The stopgap funding plan passed by the legislature and signed by Governor Rauner yesterday enables the Illinois Emergency Management Agency to continue its mission to protect the residents of Illinois from a variety of hazards and respond to disasters throughout the state.
“This spending plan is good news for IEMA and our many local public safety partners,” said IEMA Director James K. Joseph. “We sincerely appreciate the efforts of the governor and the General Assembly in ensuring that these critical public safety programs can continue, and we look forward to passage of a balanced budget with structural reforms in the near future.”
SB 2047 will allow IEMA to allocate a variety of federal grant funds and other non-GRF state funds to local emergency management agencies and mutual aid partners from local law enforcement, fire services and other public safety organizations.
This includes the release of FY 16 funding totaling $650,000 to local emergency management agencies in counties surrounding the six operating nuclear power plants in Illinois. The grants, which are funded by fees paid by Exelon, support local preparedness and training efforts for a potential accident at the nuclear power plants. The stopgap funding plan also allows IEMA to provide the grants in FY 17.
The funding plan also enables IEMA to allocate federal homeland security grant funds to statewide projects as well as federal Urban Area Security Initiative (UASI) funding awarded by the U.S. Department of Homeland Security to the city of Chicago and Cook County for homeland security initiatives in the Chicago metropolitan area.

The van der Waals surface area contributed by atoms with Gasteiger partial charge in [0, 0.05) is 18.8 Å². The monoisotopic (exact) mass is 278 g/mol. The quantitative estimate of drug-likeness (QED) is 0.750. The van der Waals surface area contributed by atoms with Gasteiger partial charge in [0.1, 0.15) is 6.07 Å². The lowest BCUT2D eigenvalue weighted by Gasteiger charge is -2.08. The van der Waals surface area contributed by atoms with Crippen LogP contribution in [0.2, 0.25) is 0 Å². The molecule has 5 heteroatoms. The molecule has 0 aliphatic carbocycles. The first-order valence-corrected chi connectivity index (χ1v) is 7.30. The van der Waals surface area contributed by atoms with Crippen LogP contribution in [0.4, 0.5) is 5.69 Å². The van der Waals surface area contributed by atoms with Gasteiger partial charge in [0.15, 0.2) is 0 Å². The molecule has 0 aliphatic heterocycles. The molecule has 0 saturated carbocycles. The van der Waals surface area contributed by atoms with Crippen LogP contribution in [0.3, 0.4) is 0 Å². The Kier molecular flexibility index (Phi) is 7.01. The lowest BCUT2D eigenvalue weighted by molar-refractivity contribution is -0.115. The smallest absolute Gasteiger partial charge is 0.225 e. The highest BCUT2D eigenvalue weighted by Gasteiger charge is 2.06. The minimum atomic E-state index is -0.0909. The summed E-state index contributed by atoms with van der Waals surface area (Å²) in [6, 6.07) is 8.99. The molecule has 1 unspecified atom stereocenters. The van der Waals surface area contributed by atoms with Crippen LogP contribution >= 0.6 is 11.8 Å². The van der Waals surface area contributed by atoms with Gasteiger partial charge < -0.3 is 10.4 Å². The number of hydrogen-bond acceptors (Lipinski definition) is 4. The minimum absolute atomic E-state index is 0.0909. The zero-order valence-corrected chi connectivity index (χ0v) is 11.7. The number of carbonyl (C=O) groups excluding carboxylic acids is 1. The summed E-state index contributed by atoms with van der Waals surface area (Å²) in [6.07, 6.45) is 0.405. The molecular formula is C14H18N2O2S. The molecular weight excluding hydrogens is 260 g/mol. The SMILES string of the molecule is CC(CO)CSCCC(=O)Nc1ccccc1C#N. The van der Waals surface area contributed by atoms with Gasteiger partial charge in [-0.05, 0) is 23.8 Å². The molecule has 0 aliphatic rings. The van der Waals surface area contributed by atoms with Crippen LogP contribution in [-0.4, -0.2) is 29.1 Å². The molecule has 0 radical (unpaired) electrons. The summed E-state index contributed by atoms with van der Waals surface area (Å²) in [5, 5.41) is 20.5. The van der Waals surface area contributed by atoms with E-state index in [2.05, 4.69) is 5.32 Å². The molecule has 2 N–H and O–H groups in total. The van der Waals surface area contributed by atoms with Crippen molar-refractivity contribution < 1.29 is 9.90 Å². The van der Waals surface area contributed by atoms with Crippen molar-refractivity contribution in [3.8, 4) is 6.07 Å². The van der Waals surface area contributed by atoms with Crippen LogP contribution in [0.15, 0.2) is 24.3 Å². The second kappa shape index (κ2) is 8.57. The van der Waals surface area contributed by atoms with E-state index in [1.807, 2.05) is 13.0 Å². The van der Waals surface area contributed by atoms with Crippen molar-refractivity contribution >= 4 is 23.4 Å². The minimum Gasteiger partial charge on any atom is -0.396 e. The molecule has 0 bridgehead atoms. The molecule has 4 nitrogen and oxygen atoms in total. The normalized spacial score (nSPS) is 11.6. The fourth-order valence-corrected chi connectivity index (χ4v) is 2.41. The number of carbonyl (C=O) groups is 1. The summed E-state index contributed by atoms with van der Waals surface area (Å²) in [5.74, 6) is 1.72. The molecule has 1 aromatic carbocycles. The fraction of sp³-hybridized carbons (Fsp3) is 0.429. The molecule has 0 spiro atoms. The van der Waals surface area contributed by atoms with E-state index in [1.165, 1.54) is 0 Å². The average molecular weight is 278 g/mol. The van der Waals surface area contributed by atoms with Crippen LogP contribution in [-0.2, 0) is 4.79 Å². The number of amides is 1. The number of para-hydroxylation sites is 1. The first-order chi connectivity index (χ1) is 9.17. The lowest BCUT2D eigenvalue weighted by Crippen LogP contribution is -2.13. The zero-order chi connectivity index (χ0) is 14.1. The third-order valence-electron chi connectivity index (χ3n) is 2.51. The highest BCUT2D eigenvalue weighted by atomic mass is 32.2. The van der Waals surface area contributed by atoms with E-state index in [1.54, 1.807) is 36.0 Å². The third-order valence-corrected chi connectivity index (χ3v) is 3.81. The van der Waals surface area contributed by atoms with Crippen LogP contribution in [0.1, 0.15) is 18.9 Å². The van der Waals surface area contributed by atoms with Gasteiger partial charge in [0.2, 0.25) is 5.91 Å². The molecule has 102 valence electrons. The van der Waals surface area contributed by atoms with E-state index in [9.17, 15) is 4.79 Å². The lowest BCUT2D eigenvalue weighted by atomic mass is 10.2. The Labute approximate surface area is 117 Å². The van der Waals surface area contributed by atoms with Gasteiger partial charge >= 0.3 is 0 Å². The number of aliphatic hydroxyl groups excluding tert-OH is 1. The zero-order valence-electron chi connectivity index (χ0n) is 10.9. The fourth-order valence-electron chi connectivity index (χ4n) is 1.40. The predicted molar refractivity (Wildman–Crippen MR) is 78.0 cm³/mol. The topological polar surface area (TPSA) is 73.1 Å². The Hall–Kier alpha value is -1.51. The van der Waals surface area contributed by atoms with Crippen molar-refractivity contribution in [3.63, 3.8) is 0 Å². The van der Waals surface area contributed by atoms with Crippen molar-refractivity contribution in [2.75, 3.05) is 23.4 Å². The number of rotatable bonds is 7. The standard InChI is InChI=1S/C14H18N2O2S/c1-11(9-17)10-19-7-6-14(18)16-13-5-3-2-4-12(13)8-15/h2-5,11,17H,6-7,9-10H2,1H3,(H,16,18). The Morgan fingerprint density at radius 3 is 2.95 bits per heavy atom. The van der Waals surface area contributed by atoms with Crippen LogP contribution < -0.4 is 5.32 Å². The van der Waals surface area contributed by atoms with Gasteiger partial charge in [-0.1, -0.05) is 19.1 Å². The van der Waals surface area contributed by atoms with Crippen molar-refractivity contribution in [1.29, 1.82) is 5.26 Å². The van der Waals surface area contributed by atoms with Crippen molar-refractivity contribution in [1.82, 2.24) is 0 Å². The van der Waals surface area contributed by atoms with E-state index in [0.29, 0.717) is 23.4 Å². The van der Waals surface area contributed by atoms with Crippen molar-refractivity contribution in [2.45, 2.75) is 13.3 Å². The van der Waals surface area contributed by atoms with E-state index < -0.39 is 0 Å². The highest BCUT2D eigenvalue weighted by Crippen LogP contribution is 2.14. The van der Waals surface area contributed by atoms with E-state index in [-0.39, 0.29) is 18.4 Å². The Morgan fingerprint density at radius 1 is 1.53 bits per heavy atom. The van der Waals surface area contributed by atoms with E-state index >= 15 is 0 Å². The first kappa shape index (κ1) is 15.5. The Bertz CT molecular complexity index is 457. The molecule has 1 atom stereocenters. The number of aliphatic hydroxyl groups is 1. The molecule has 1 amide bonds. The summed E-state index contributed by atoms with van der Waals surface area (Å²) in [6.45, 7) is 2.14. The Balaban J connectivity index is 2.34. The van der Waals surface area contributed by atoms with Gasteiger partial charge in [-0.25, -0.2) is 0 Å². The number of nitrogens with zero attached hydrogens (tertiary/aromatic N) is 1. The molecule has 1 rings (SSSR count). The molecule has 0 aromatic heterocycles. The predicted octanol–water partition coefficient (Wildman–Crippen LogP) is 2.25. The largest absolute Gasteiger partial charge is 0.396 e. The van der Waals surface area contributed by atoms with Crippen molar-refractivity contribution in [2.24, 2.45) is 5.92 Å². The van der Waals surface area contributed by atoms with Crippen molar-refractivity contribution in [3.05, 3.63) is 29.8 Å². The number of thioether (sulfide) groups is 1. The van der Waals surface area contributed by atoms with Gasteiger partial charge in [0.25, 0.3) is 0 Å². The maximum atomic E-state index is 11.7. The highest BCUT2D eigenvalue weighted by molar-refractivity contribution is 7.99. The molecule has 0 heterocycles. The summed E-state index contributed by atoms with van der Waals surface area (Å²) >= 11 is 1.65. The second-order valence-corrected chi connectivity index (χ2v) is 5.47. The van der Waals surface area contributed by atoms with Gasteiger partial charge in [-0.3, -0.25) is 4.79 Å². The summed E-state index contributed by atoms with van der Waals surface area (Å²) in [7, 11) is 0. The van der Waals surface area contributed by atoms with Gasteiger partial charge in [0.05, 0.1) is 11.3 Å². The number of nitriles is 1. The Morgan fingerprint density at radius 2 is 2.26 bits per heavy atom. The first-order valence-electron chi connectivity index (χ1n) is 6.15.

Other funding the agency can now ensure reaches local responders includes:
Federal Emergency Management Performance Grants to more than 100 accredited local emergency management agencies to support a significant portion of their operating budgets.
Federal Hazardous Materials Emergency Planning funds to local emergency management agencies to develop, improve and implement emergency plans, study flow patterns of hazardous materials through the state, and determine the need for regional hazardous materials emergency response teams. Federal Hazardous Mitigation Grant Program (HMGP) funding to communities for hazard mitigation projects, such as property buy-outs that help remove homes from frequently flooded areas. Federal Public Assistance funds to communities that received federal disaster declarations. This would help communities repair or replace critical infrastructure and recoup response and recovery costs following a disaster.